City of Richmond Pledges to Clean Up its Sewage System

Oct 18, 2006

Deb Self, San Francisco Baykeeper, 415-856-0444 x108, cell: 510-882-1882

In a huge victory for both Richmond residents and the San Francisco Bay, the City of Richmond announced today bold measures to clean up its outdated sewage system. The effort is the result of months of negotiations brought on after Baykeeper and Richmond-based West County Toxics Coalition sued the City for spilling hundreds of thousands of gallons of raw sewage every year.

Over the last three years, Richmond has spilled more than 17 million gallons of sewage in or near tributaries that empty into the San Francisco Bay. Raw sewage overflows into homes and streets as the result of disintegrating pipes, clogs due to tree roots and grease, and insufficient capacity to contain and treat the waste.

“We’re thrilled that the City is ready to do what it takes to stop this environmental and health disaster,” says Deb Self, Associate Director of Baykeeper. “Richmond currently has one of the highest spill rates in the state, but we’re optimistic that they will soon have one of the lowest.”

Other defendants named in the suit were Richmond’s wastewater management agencies West County Wastewater District (“West County”), West County Agency and Veolia Water North America Operating Services.

Clean up measures to be undertaken include the following:

  • Spill rate reduction. The sewer system overhauls will have a tremendous impact on sewage spills. Over the next ten years, Richmond has agreed to reduce its number of sewage spills by 90 percent, while West County will reduce its spill rate by two-thirds.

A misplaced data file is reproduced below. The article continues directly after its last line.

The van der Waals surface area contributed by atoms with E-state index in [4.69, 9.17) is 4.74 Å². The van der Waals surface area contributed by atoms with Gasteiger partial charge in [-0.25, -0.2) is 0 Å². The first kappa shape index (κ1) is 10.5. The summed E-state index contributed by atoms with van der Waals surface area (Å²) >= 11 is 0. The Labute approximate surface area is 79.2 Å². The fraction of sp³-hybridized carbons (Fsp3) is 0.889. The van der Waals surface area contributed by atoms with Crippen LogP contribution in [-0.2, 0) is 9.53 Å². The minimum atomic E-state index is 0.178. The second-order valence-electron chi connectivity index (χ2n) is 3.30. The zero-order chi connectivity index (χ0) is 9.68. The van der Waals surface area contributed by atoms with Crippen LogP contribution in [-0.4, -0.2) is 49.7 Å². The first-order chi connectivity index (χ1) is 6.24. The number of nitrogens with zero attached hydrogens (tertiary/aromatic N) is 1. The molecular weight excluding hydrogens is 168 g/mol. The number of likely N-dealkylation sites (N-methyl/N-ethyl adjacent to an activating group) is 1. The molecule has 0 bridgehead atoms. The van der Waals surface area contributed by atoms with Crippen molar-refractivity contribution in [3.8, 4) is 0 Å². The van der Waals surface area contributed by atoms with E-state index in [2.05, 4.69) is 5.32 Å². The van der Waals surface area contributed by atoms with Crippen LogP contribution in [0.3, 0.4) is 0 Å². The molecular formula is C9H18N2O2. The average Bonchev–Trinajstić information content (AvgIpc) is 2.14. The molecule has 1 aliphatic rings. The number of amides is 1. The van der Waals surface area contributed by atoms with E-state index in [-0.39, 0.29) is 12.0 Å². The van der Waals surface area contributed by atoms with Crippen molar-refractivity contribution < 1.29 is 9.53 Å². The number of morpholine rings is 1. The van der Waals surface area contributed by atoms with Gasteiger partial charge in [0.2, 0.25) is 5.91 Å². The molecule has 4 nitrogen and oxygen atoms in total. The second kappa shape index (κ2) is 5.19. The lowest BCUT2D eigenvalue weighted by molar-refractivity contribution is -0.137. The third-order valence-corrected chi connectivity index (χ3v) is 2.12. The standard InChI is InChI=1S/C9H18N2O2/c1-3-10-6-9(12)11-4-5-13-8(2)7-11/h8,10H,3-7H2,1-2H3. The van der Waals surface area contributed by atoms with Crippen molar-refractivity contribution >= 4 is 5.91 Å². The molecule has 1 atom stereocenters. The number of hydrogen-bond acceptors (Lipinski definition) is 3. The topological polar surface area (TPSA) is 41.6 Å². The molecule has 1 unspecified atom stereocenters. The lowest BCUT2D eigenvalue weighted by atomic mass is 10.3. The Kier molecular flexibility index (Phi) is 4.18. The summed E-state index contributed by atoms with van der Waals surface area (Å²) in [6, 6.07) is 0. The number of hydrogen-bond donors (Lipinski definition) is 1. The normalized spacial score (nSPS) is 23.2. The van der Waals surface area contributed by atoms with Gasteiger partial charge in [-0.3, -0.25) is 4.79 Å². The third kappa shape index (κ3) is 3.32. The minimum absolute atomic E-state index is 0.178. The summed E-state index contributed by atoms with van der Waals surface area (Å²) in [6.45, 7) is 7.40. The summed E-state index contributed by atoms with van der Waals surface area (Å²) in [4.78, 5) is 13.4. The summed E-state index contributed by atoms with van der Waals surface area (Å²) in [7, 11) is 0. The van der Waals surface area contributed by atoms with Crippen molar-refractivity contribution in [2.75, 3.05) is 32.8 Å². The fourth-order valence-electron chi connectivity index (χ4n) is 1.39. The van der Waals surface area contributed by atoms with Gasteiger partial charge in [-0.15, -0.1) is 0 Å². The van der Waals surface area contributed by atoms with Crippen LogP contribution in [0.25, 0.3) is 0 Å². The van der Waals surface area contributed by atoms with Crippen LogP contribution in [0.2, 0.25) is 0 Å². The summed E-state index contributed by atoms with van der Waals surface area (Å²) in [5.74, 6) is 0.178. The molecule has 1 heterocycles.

• Capital Improvements. Richmond and West County will spend $25 million on capital improvements to sewage collection systems.
  • Private Lateral Sewer Replacement Program. Richmond and the wastewater agencies will spend $3.5 million over the next ten years to provide private residents and businesses up to $3,000 to replace or fix the privately owned pipes that connect homes and businesses to the City’s main sewer lines.
  • Sewer Rate Assistance Program. Over the next five years, Richmond will spend $311,000 on rebates to low income residents for sewer rate increases needed to fix Richmond’s sewer system.
  • Storm Water Pollution Controls. Richmond will begin requiring new means of controlling polluted runoff from new residential developments, and will retrofit the existing storm water system to control pollution discharges where feasible--making Richmond a Bay Area leader in storm water pollution control.
  • Environmental Project Funding. Richmond will contribute an additional $355,000 to improve water quality in the Bay Area.

“The settlement and benefits are a major Environmental Justice victory for Richmond and West Contra Costa County residents; residents will not have to worry about sewage backing up in there houses nor in the streets,” says West County Toxic Coalition’s Henry Clark. “It shows how important leadership and organization are to promoting a clean, green, and safe environment.”

“The City of Richmond takes very seriously its commitment to the environment,” says Bill Lindsay, Richmond City Manager. “We’re pleased to have developed an ambitious, yet achievable, plan to improve our wastewater system that can serve as a model for other communities.”


Baykeeper is a non-profit environmental watchdog dedicated to protecting the water quality of the San Francisco Bay-Delta Estuary and its tributaries for the benefit of its ecosystems and human communities. West County Toxic Coalition is a non-profit organization whose mission is to protect against toxic threats the communities of West Contra Costa County.

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